Here’s another example so that the Noble Reader can have the insight experience: You know that breaking-the-spaghetti problem? The question is, if you take a piece of (dried) spaghetti and break it randomly in two places, making three pieces, what’s the probability that the resulting pieces can form the edges of a triangle?
Use a modeling approach: simulate it. The empirical fraction you get is close to a ratio of small integers. Assume for a moment that it’s the answer. Make graphs of your (many) results. Use them to get the insight you need to solve the problem exactly.
I could never figure that one out until I modeled.
Three observations to close:
First, a low-n anecdotal study: when I have done some of these activities with practicing teachers, the teachers with more pure-mathy tendencies tend not to see the value of measurement and data collection. They immediately see that the paragraphs relationship should be inversely proportional; they might decide to measure one paragraph to get the area and just plot the curve.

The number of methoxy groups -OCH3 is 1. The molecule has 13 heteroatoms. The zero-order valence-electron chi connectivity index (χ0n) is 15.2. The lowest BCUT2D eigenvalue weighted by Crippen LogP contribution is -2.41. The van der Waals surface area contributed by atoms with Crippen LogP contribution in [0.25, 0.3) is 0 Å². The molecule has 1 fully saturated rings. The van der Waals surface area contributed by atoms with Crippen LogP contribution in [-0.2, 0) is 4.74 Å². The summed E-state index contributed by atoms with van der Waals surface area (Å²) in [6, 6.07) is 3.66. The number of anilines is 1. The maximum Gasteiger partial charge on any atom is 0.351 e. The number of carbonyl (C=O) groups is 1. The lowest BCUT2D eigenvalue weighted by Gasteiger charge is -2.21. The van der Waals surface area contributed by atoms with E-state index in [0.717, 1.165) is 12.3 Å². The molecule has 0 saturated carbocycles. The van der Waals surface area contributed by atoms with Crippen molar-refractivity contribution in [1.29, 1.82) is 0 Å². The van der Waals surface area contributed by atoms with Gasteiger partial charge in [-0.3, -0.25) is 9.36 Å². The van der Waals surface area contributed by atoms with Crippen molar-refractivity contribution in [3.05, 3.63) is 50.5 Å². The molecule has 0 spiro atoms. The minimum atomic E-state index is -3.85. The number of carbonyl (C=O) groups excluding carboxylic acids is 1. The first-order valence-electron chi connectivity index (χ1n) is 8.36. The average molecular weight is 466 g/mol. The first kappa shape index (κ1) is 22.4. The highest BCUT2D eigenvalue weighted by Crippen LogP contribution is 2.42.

This misses two benefits: the help that a modeling approach might give to a student who doesn’t have the insight to see the consequences of the constant area; and the opportunity to deal with the fact that the area is not in fact constant: the constant-area model is a simplification, a shortcut you can use because you have insight. But if you measure all the paragraphs, you see how much the “effective” area of the paragraphs vary, and can study the next layer, namely, how this area depends on the width.
Second closing observation: assessing getting insight is harder than assessing your ability to use modeling to predict, find a relationship, or estimate a parameter. So I worry that this function of modeling will get left out of implementation.
Finally, notice that this “insight” aspect of modeling applies to pure math as well as to the real world. So: is that application really modeling? It feels like it to me. If so, it suggests that the real-world part of the modeling definition may not be necessary.